Solarcity's business model could keep PV expensive in US
US photovoltaics installer SolarCity has announced that it will be going public. The media are focusing on whether the firm is a good investment, but the problem is that the firm's financial success will only make solar more expensive in the US.
A few days ago, SolarCity announced its plans to go public, and the announcement has drawn a lot of attention not only within the solar sector, but also among general investors. One reason is undoubtedly that the company's major shareholder is Elon Musk, the man behind the PayPal, Tesla, and SpaceX. SolarCity aims to raise some 200 million US dollars in the IPO (initial public offering). The firm basically installs solar roofs on small buildings – such as private homes and commercial properties – and sells the electricity to the building owner/user. In essence, the firm provides a financing model for people who want solar power but cannot afford to pay the installed system price upfront.
Third-party ownership is becoming a common business model in the US for photovoltaics, but it is less known in the world’s two largest PV markets, Germany and Italy. In those countries, third-party investors mainly come in when those who wish to invest do not have suitable roofs for solar themselves and therefore have to invest in installations on someone else’s roof. In the US, however, third-party ownership occurs even when the person who wants to invest in solar is also the roof owner. In effect, the third-party (here, SolarCity) replaces the building owner as the investor, thereby relegating the building owner to the position of a consumer – a buyer of solar power, not a producer.
The financial press is mainly focusing on SolarCity's failure to turn a profit up to now and on investigations into its tax returns. But actually, the firm will probably turn out to be a very good investment – and that is likely to be a problem for the US solar sector, depending on where you stand. Essentially, the company fills a gap left open by banks, which have yet to realize that solar is about to become a safe investment. Up to now, it should be noted, solar has not been a safe investment for the banks mainly because US energy policy has failed to provide a safe investment environment. With the price of rooftop solar dropping below the retail rate across more and more of the United States, SolarCity could prove to have timed its IPO very well indeed. The federal government is not even talking about improving the policy support for renewables, banks are largely still asleep, and no other nationwide competitor is on the horizon.
But before we get too excited, consider the outcome. SolarCity has no incentive to continue to lower its prices to keep up with the falling price of photovoltaics; on the contrary, it will have to provide its shareholders with the greatest possible return – that’s what corporations have to do by definition.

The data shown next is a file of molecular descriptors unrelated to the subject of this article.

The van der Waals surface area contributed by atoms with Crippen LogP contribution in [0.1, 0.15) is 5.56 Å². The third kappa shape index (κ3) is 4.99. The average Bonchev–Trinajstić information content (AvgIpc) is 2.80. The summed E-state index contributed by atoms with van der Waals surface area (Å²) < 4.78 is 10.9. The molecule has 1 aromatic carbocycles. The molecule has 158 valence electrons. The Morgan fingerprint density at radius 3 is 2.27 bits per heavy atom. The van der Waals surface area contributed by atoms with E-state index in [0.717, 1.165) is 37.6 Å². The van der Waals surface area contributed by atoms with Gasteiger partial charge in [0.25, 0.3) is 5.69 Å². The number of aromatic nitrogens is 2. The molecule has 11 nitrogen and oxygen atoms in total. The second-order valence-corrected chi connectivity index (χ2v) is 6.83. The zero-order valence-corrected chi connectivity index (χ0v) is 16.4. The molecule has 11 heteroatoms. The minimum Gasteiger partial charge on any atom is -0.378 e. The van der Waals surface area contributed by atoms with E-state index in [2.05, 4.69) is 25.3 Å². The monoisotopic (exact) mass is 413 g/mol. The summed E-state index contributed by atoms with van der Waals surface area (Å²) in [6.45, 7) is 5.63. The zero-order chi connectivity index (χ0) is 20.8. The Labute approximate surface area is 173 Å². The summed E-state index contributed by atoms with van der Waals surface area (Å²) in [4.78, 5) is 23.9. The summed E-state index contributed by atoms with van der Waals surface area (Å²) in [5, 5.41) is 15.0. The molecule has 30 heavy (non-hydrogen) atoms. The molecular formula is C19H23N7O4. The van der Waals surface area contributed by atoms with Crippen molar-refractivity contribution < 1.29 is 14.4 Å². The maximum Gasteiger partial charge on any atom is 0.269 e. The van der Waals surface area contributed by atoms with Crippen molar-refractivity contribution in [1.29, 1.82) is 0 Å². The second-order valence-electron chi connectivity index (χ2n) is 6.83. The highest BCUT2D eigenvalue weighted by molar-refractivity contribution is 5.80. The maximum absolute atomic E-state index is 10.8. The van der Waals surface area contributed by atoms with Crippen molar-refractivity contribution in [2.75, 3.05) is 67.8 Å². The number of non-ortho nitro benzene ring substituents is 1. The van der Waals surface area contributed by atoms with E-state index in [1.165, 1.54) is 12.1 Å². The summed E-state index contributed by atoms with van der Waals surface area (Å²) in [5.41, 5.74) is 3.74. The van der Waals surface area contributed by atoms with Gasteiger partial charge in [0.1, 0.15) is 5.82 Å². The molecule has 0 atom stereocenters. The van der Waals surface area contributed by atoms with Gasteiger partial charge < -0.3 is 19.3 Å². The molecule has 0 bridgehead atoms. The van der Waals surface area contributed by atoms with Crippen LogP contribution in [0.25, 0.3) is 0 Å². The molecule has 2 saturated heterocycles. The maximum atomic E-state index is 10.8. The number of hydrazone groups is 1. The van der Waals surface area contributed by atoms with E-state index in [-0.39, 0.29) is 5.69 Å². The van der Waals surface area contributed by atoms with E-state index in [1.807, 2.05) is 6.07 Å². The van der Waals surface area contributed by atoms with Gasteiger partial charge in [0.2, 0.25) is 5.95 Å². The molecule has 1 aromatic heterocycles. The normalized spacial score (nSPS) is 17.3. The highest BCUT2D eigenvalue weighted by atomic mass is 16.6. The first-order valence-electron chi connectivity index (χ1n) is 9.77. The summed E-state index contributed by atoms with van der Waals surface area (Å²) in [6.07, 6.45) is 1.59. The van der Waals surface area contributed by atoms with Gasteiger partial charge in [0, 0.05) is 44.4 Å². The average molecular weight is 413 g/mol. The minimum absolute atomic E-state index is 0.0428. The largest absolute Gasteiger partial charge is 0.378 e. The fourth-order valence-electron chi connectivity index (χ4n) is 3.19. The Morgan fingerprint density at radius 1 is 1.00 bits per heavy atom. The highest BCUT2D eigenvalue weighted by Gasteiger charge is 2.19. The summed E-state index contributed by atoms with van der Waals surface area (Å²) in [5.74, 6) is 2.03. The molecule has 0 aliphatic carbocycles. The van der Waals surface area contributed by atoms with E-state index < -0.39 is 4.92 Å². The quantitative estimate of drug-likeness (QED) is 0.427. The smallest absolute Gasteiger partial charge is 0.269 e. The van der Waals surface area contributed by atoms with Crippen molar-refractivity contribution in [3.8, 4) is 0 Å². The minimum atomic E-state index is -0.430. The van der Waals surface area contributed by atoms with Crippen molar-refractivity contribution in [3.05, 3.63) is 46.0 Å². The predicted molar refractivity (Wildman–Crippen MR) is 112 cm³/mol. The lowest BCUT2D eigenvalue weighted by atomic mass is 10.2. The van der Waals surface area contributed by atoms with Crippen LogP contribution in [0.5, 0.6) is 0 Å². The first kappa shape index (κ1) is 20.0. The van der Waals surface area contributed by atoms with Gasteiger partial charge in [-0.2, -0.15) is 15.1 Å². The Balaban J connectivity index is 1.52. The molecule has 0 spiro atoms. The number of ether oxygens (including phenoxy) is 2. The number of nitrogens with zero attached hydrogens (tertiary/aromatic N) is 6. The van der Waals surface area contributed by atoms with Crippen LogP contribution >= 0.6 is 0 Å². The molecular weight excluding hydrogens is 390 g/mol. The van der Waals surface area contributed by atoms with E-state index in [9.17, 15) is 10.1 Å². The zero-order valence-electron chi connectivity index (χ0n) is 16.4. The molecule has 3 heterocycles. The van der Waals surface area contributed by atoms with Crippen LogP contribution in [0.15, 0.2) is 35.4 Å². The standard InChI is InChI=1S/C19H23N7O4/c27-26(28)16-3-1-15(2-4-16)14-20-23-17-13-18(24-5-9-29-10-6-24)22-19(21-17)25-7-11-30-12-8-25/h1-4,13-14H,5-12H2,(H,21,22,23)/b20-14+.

Furthermore, as the firm itself says, SolarCity mainly competes with your local utility. In the beginning, a small amount of photovoltaics actually helps offset peak demand, an effect that utilities welcome. But after that, photovoltaics owned by third parties begins to cut into utility profits, so utilities with a profit motive (basically, all investor-owned utilities) understandably oppose solar installations they do not own. In lieu of proper legislation, utilities can block solar installations in a number of ways, such as by charging a much higher grid connection fee to parties with a solar roof. One likely outcome would be a deal between SolarCity and local utilities to protect profits for both firms.
Protecting profits for so many parties will, however, only keep the cost of solar power up at unnecessarily high levels in the US, where the price of solar power is already higher than in much of the rest of the world even though solar conditions in the US are among the best. SolarCity is just another middleman that will demand a profit.
The solution to this dilemma in the US seems obvious from Europe: set up an investment environment in which homeowners and small businesses can get reasonable interest rates on loans to finance installations. The EU has mainly used feed-in tariffs to convince banks that renewables are a safe investment. Then, people can own their solar roofs themselves – no third-party ownership needed – and all of these buyers will put pressure on the market to bring down the price of solar.
Once third-party ownership has become entrenched in the US photovoltaics market, an even larger number of companies will have financial reasons to prevent the average American from becoming an owner of a solar array directly. Small investors will have to resort to leases from these companies and will otherwise be told to invest in these firms on the stock market. (Craig Morris)